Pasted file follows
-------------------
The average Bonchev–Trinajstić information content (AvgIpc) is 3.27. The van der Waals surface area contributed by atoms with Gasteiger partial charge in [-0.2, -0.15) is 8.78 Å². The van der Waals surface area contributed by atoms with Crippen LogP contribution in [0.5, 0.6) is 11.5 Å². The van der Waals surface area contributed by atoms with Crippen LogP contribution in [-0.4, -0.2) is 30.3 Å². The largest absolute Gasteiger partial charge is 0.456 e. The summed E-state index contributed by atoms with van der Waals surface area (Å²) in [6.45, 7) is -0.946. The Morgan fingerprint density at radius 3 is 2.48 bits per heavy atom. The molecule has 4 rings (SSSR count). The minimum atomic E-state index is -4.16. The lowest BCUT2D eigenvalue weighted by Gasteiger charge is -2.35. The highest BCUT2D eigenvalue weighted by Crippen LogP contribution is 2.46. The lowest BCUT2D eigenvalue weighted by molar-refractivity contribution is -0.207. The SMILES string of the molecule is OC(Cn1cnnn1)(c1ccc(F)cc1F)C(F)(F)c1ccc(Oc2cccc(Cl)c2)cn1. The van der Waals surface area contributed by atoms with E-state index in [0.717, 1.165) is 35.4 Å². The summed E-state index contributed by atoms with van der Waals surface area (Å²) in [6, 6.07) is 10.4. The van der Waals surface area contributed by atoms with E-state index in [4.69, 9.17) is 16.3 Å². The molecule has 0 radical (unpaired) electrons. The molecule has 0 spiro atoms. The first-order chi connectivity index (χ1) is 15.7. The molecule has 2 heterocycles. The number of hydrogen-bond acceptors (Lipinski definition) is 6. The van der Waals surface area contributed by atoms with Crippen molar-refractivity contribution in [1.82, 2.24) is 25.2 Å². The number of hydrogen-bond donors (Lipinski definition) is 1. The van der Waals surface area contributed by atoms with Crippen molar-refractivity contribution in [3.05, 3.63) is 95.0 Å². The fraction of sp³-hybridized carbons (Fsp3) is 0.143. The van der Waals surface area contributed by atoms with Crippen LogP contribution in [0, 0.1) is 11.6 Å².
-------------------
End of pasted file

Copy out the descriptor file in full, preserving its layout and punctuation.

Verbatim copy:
The average Bonchev–Trinajstić information content (AvgIpc) is 3.27. The van der Waals surface area contributed by atoms with Gasteiger partial charge in [-0.2, -0.15) is 8.78 Å². The van der Waals surface area contributed by atoms with Crippen LogP contribution in [0.5, 0.6) is 11.5 Å². The van der Waals surface area contributed by atoms with Crippen LogP contribution in [-0.4, -0.2) is 30.3 Å². The largest absolute Gasteiger partial charge is 0.456 e. The summed E-state index contributed by atoms with van der Waals surface area (Å²) in [6.45, 7) is -0.946. The Morgan fingerprint density at radius 3 is 2.48 bits per heavy atom. The molecule has 4 rings (SSSR count). The minimum atomic E-state index is -4.16. The lowest BCUT2D eigenvalue weighted by Gasteiger charge is -2.35. The highest BCUT2D eigenvalue weighted by Crippen LogP contribution is 2.46. The lowest BCUT2D eigenvalue weighted by molar-refractivity contribution is -0.207. The SMILES string of the molecule is OC(Cn1cnnn1)(c1ccc(F)cc1F)C(F)(F)c1ccc(Oc2cccc(Cl)c2)cn1. The van der Waals surface area contributed by atoms with E-state index in [0.717, 1.165) is 35.4 Å². The summed E-state index contributed by atoms with van der Waals surface area (Å²) in [6, 6.07) is 10.4. The van der Waals surface area contributed by atoms with E-state index in [4.69, 9.17) is 16.3 Å². The molecule has 0 radical (unpaired) electrons. The molecule has 0 spiro atoms. The first-order chi connectivity index (χ1) is 15.7. The molecule has 2 heterocycles. The number of hydrogen-bond acceptors (Lipinski definition) is 6. The van der Waals surface area contributed by atoms with Crippen molar-refractivity contribution in [1.82, 2.24) is 25.2 Å². The number of hydrogen-bond donors (Lipinski definition) is 1. The van der Waals surface area contributed by atoms with Crippen molar-refractivity contribution in [3.05, 3.63) is 95.0 Å². The fraction of sp³-hybridized carbons (Fsp3) is 0.143. The van der Waals surface area contributed by atoms with Crippen LogP contribution in [0, 0.1) is 11.6 Å².